sales forecasting

A VP Sales Guide to Account-Based Marketing

As you’re hopefully aware, when you want something from another party, it’s almost always better to tailor and customize your pitch, instead of throwing everything at the wall and seeing what sticks. This truism is exactly what’s behind the concept of account-based marketing — and more and more companies seem to be realizing it. According to a 2015 survey, 92 percent of organizations view account-based marketing as a “must-have” for B2B marketing efforts.

So what exactly is account-based marketing and what do you need to know as a VP of Sales? Like the name suggests, it’s an alternate approach to marketing that focuses on individual accounts rather than a more broad-reaching, indeterminate effort. Companies that practice account-based marketing focus on a select few high-value accounts, then create content and campaigns that are targeted to address the specific challenges faced by these accounts.

Account-based marketing is an application of the well-known Pareto principle, which estimates that “80 percent of outputs come from 20 percent of inputs.” In other words, a few good clients are worth their weight in gold. The practice is in vogue right now because organizations are realizing that it works. A survey by the Information Technology Services Marketing Association (ITSMA) found that roughly 85 percent of marketers saw better returns from account-based marketing than any other approach.

The benefits of account-based marketing don’t just stop within the department, however. Adopting an account-based approach has the ability to affect other parts of your organization for the better — in particular, how you manage and run your sales team. This is because account-based marketing and sales management actually have quite a few things in common. Here’s a look at how the two practices correspond to each other.

1. Reliance on Data Integrity

Data integrity is absolutely paramount when it comes to account-based marketing. To begin with, there’s the account and contact data that you need in order to know where to even get started analyzing your prospects. Once you have this in place, you’ll also need to mine this data for information about your prospects’ behavior and preferences.

This process, in turn, helps you build key buyer personas that have a similar organizational role, motivating factors and obstacles to purchasing. Finally, you can use these personas to create highly relevant targeted content and messages for each of your accounts. Each of these steps, building upon the last, relies upon the basic integrity of your data in order to succeed.

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Sales management, too, is a highly data-driven process. Understanding how your prospects have behaved in the past, and how they’re likely to behave in the future, is only possible through access to a quality CRM database. Unfortunately, companies that rely on traditional methods of data entry and manage their pipelines using spreadsheets are putting their forecasts at risk: It’s estimated that 88 percent of all spreadsheets contain “significant” errors.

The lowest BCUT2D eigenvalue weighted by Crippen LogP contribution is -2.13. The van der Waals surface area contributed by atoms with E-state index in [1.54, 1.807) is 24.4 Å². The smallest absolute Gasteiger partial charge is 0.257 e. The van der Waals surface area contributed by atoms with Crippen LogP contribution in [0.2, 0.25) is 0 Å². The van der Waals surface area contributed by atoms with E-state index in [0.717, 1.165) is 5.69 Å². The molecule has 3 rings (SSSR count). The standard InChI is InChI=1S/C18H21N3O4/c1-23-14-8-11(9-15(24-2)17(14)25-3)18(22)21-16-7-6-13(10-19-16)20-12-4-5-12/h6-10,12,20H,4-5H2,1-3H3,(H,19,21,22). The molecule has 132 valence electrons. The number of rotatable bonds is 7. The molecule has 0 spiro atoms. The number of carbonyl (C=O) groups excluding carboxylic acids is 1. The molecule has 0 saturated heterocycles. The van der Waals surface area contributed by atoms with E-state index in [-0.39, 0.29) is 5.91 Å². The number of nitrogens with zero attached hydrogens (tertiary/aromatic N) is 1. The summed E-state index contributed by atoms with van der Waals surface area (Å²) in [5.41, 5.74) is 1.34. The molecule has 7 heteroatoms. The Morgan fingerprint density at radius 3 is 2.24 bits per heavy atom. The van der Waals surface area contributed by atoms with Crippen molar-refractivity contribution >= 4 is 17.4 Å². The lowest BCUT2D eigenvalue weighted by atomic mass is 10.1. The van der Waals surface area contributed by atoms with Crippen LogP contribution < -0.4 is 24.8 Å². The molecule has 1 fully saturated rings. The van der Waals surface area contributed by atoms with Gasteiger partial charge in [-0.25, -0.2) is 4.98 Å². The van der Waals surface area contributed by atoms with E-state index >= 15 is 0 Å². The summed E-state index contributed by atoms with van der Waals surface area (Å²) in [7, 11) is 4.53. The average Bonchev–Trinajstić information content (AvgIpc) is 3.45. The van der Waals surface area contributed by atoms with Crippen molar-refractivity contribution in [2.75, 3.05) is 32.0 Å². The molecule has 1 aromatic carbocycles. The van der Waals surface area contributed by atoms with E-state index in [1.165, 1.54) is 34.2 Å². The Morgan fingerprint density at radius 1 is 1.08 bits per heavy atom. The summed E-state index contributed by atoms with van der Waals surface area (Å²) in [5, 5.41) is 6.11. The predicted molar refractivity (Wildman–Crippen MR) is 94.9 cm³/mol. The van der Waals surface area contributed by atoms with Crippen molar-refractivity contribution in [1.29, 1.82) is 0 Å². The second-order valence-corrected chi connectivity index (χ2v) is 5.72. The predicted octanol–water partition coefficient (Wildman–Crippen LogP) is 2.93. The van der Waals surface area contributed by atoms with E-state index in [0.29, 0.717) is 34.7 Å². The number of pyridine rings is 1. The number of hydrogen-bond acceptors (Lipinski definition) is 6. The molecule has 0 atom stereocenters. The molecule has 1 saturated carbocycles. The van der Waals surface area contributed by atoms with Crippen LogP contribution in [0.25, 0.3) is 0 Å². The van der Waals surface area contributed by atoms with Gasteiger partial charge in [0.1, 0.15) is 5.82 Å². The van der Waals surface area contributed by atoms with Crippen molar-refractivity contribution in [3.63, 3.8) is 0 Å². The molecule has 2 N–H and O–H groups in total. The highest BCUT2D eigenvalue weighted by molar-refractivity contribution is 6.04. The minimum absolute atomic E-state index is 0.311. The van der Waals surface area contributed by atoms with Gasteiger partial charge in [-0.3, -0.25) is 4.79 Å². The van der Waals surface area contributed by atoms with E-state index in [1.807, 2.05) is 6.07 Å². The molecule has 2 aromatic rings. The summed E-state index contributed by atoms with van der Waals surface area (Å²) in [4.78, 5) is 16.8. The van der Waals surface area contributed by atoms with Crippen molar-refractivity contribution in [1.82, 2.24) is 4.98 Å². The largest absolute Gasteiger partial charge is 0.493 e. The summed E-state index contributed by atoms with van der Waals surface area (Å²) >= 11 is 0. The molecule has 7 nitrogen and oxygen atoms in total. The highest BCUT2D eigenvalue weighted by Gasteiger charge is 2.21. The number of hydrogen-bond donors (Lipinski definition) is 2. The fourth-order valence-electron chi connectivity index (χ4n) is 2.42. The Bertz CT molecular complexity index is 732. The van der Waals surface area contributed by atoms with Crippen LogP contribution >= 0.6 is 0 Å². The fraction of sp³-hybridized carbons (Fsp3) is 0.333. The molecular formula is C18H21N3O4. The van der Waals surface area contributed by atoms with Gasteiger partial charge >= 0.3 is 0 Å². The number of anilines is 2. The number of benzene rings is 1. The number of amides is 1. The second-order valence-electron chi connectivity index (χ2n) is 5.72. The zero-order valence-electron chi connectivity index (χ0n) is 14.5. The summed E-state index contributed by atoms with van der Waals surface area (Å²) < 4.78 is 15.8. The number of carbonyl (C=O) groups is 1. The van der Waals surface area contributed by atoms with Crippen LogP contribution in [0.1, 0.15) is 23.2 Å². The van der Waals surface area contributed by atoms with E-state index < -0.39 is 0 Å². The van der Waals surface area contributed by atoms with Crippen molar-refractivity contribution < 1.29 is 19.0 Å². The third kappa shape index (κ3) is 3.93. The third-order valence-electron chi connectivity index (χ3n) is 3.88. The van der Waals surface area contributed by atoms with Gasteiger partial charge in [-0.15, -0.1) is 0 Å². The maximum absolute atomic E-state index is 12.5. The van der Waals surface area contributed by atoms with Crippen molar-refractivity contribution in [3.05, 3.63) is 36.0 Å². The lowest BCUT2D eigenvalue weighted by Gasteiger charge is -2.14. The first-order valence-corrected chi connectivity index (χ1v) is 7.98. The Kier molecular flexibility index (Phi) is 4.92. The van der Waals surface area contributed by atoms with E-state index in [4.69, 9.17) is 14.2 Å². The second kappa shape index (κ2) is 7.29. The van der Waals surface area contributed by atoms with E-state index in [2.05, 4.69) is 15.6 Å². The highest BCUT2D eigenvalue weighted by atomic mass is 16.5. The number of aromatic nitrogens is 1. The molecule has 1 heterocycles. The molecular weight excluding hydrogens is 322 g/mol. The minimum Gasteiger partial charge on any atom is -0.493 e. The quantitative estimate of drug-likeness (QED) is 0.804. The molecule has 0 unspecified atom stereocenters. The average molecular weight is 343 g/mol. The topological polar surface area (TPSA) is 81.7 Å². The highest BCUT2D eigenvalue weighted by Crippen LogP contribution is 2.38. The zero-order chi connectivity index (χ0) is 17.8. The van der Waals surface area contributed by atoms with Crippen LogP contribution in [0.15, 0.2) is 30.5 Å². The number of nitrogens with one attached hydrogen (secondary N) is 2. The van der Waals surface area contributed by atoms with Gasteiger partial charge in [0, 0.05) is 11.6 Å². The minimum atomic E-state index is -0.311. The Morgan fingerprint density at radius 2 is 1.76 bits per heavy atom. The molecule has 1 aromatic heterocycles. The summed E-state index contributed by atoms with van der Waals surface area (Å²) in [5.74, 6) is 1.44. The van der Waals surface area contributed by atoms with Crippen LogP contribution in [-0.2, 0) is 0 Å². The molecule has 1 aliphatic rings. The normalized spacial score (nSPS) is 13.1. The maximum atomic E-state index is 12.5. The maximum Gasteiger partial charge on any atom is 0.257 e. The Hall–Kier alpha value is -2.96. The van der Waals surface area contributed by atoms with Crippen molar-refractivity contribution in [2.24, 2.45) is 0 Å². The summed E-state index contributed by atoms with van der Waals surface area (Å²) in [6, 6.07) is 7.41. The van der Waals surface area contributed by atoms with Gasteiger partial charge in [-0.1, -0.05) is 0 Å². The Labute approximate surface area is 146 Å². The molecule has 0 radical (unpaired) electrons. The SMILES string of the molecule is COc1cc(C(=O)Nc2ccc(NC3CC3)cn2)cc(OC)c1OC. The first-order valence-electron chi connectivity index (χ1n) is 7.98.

2. Cooperation Between Teams

Account-based marketing is only made possible by close collaboration between your sales and marketing teams. The sales team needs marketing to do their work well in order to bring in viable leads. However, often the two departments aren’t quite in sync, which means that they end up targeting different audiences and accounts.

Successfully implementing account-based marketing requires a true alignment between sales and marketing. Both teams need to come together and agree on the specific accounts that will be targeted and the messaging that will be used to do so. Your sales team should serve as the method of delivering your marketing team’s message.

Of course, cooperation between teams is also essential for effective pipeline management. By understanding where the gaps lie in your pipeline, your sales reps are giving your marketing team insight into what strategies to pursue. If your forecasts for the next quarter are weak, for example, then your marketing team may choose to spend more money promoting a particular product, or in a particular territory. The relationship is also reciprocal: Information about your upcoming marketing campaigns can help your reps focus on the accounts that those campaigns will hit.

3. Not “One-Size-Fits-All”

By now, it should be clear that account-based marketing is one of the least “one-size-fits-all” approaches that your business can take. If you’re focusing your efforts on a few high-value targets, your organization needs to deliver personalized, unique messages to each prospect that address their specific pain points and motivations.

It’s also true, however, that sales management isn’t a “one-size-fits-all” practice either. For one, unanticipated external circumstances can have a big impact on how your actual sales compare to your projections — factors like economic conditions, consumer demographics and behavior, and industry competitors. In addition, sales processes are very different when it comes to distinguishing between enterprise and SMB sales.

Final Thoughts

Account-based marketing requires a true commitment from you and your team if it’s to be successful, but the results will almost certainly be worth the effort. What’s more, it can have positive repercussions throughout your company. If you’ve already implemented a robust sales management approach within your organization — or are thinking of doing so in the near future — then creating a solid, well-built structure around your account-based marketing shouldn’t be so tough.

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